CEDUNA District Council mayor Allan Suter has criticised the South Australian Research and Development Institute after researchers were photographed in the whale sanctuary at Head of Bight tagging southern right whales and collecting biological samples for testing.
SARDI has said nine whales were tagged by an experienced consultant from Blue Planet Marine and experts from SARDI, Macquarie University and Flinders University.
Initially it was advised by concerned whale protectors that researchers were not equipped with permission to conduct the tagging however SARDI said researchers obtained appropriate federal and state permits prior to the task.
When researchers arrived in the protected area up to 77 whales were counted but numbers have dwindled to 12 after their research efforts were completed.
It was brought to Mr Suter's attention and he said sending researchers to Head of Bight where cows and calves were was "irresponsible and unnecessary".
"Everyone else is expected to respect the peace and tranquility of the area for the sake of the whales, it just makes no sense at all to go in there and chase whales to exhaustion sticking tags in them," Mr Suter said.
"If I went in there I would be in jail and yet they just go in and do as they please."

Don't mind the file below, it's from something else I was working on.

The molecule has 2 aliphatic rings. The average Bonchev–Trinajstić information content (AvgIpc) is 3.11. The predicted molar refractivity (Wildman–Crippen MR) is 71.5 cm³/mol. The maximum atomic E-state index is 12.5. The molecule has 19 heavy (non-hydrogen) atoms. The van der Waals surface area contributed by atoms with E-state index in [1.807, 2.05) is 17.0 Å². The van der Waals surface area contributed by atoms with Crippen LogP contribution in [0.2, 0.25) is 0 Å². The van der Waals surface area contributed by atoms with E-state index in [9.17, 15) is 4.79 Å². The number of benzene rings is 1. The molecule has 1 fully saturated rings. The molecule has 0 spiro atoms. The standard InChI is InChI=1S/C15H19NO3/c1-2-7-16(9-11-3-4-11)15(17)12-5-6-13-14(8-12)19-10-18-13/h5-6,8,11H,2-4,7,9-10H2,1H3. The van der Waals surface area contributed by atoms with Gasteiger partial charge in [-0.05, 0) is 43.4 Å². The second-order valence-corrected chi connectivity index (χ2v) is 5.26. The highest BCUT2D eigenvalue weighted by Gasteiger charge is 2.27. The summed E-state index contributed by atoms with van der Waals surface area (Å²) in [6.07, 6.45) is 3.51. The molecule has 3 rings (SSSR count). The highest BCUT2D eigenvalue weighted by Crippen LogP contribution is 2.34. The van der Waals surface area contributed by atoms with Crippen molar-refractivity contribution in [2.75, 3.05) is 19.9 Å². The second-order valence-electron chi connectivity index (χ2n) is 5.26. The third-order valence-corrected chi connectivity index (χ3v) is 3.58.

Mr Suter stressed his concerns and hoped the institute's actions would not impact on whale numbers next season.
"We see the above research as unnecessary and intrusive and fear that this represents a small taste of the way that marine sanctuary zones will operate," Mr Suter said.
SARDI Aquatic Science Research chief professor Gavin Begg said the tagging was conducted at the end of the calving season, with southern right whales expected to start migrating away from the Head of the Bight by mid-September.
"While individual whales were exposed to short-term disturbance by the approach of our vessel, we don't expect to see any long-term changes in behaviour of the animals," Professor Begg said.
SARDI said the main purpose of the project is to understand the movements and migration pathways of southern right whales from southern Australia and therefore the research was paramount to the project's success.
"The first satellite recordings from the tagged whales are showing that some of the animals are still in the Head of the Bight vicinity," Professor Begg said.
The research is part of a Federal Australian Marine Mammal Centre funded-project which will report the research findings next year.